HMFH joined Fenway High School in their first ever Virtual Career Week to share professional experiences and passion for design with students looking to determine their future careers.
Located in Boston, Fenway High School provides high-quality, personalized education to a diverse student body. With a 94% minority student body and 75% at or below the poverty line, the school’s mission is to “encourage academic excellence and develop intellectual habits of mind, self-esteem, and leadership skills among all students.” Each year they put on a career expo for soon-to-be graduates to explore a variety of future career paths. Traditionally held in person, this year’s career week was held virtually with professionals in the Boston area to share experiences, practice interviewing skills, discuss career fields, and prepare for the future.
Fenway High School currently offers architecture courses taught by Boston Architectural College students and has partnered with Wentworth Institute of Technology to offer design related courses for college credit. With an established interest in the design profession, students were eager to participate in career week to learn more about what architects do on a daily basis and their paths to entering the profession.
Anthony Azanon represented HMFH as a speaker on the I Didn’t Know What I Wanted to Do After High School Panel. Five professionals from a variety of different industries shared their personal journeys and provided advice for the soon-to-be graduates. Through the presentation, the panelists and students connected around the shared experience of being first-generation Americans and discussed the nuances this creates when choosing a potential career path. From the inherent desire to uplift underserved communities to feeling pressure from parents and guardians, panelists addressed students’ questions and concerns, citing examples from their own experiences. Our own Anthony Azanon shared that he was drawn to his current career in architecture through his desire to better the community. Recognizing that underserved communities can be misrepresented in neighborhood decisions, he sees architecture as an opportunity to get involved and make a positive impact. Other panelists shared a similar sentiment and impressed upon the FHS students the value of pursuing a career that is personally rewarding.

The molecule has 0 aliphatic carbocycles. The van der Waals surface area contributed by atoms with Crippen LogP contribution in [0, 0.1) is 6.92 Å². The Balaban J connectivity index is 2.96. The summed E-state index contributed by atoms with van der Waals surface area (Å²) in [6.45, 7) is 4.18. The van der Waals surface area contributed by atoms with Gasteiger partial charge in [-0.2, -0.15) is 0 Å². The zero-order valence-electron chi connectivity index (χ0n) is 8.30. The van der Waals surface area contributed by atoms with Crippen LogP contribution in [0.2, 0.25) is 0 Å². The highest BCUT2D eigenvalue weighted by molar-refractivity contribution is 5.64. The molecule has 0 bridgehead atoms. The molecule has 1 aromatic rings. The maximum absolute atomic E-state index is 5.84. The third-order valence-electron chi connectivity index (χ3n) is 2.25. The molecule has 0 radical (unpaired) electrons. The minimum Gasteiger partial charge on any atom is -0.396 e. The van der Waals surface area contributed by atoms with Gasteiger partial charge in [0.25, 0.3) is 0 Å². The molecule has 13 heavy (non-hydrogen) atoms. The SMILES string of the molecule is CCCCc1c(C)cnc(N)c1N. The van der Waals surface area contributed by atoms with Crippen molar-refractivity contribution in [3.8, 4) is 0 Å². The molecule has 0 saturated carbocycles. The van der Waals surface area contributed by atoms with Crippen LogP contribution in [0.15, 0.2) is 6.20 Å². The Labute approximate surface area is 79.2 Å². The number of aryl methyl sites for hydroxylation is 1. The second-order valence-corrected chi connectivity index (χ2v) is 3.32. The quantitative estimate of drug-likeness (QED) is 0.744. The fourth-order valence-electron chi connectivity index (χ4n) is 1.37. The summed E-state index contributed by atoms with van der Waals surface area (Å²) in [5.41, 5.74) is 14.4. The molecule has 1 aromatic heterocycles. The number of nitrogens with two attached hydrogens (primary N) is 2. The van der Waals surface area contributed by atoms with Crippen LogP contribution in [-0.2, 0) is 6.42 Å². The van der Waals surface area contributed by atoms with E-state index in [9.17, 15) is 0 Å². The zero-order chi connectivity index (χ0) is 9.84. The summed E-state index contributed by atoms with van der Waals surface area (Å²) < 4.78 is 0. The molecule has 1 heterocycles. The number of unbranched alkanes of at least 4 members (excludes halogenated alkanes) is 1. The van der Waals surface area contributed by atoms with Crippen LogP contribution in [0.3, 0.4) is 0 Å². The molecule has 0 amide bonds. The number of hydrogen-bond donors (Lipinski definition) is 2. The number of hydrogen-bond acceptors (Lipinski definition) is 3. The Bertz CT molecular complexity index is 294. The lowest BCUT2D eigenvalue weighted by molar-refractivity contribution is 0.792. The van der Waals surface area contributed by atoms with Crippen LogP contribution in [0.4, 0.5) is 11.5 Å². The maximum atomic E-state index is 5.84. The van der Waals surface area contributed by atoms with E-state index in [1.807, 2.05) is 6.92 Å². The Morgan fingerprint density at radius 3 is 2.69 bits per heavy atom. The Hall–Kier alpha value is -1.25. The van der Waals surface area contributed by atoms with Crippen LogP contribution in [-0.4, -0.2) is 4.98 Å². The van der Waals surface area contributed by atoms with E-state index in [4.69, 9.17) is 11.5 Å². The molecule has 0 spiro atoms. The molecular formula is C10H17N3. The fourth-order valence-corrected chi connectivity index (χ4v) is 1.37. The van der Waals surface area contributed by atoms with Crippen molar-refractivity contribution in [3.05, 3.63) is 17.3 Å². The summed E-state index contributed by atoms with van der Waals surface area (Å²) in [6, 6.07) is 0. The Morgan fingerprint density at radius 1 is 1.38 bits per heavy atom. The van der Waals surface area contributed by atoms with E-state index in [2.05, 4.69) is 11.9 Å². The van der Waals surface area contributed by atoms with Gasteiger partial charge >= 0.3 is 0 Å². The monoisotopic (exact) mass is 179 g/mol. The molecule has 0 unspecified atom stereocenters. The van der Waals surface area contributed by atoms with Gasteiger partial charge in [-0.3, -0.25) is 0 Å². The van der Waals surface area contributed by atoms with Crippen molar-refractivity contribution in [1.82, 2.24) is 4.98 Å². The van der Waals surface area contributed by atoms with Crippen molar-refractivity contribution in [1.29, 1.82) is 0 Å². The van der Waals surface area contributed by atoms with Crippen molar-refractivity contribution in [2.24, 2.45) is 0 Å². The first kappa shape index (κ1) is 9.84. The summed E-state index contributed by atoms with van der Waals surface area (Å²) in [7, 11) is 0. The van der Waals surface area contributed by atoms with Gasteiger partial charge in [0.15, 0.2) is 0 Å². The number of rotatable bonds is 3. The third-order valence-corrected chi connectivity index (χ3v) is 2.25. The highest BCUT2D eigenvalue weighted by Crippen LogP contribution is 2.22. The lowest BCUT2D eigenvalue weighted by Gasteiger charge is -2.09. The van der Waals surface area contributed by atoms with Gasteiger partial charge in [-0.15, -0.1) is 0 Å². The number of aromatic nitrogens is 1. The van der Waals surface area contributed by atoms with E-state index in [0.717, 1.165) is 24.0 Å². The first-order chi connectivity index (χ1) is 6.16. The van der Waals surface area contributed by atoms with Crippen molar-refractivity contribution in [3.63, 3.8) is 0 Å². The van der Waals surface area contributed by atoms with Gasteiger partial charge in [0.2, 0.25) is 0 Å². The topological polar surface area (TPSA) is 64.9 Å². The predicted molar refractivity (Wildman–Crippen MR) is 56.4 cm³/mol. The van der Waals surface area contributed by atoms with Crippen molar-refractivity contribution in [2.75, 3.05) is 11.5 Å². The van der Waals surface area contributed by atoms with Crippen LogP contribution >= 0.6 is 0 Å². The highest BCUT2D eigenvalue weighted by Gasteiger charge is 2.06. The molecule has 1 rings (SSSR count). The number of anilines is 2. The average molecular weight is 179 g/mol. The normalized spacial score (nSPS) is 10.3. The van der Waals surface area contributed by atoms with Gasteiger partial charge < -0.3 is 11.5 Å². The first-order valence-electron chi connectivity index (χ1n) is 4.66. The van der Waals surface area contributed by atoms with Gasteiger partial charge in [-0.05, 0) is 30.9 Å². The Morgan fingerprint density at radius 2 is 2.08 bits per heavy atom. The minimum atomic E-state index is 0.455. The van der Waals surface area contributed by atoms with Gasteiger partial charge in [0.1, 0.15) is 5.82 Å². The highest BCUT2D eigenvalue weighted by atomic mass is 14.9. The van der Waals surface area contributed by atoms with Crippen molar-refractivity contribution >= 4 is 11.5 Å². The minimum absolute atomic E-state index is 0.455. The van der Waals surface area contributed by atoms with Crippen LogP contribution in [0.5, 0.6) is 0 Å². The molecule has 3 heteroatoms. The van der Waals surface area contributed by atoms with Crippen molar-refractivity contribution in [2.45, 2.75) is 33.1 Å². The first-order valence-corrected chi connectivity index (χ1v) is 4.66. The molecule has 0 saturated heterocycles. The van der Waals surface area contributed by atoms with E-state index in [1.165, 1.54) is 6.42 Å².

HMFHers Andy Villalba and Leena Ismail participated in the Career Panel which specifically catered to students interested in the design field and solicited an overwhelming response from those involved. In an open dialogue with the students, the panelists discussed topics including diversity in the profession and the need to support and encourage students of color in their pursuit of architecture, the different architectural design tools, and each panelist’s favorite and least favorite part of a project. Participating in events such as Career Week that encourage young designers is a meaningful part of the culture at HMFH.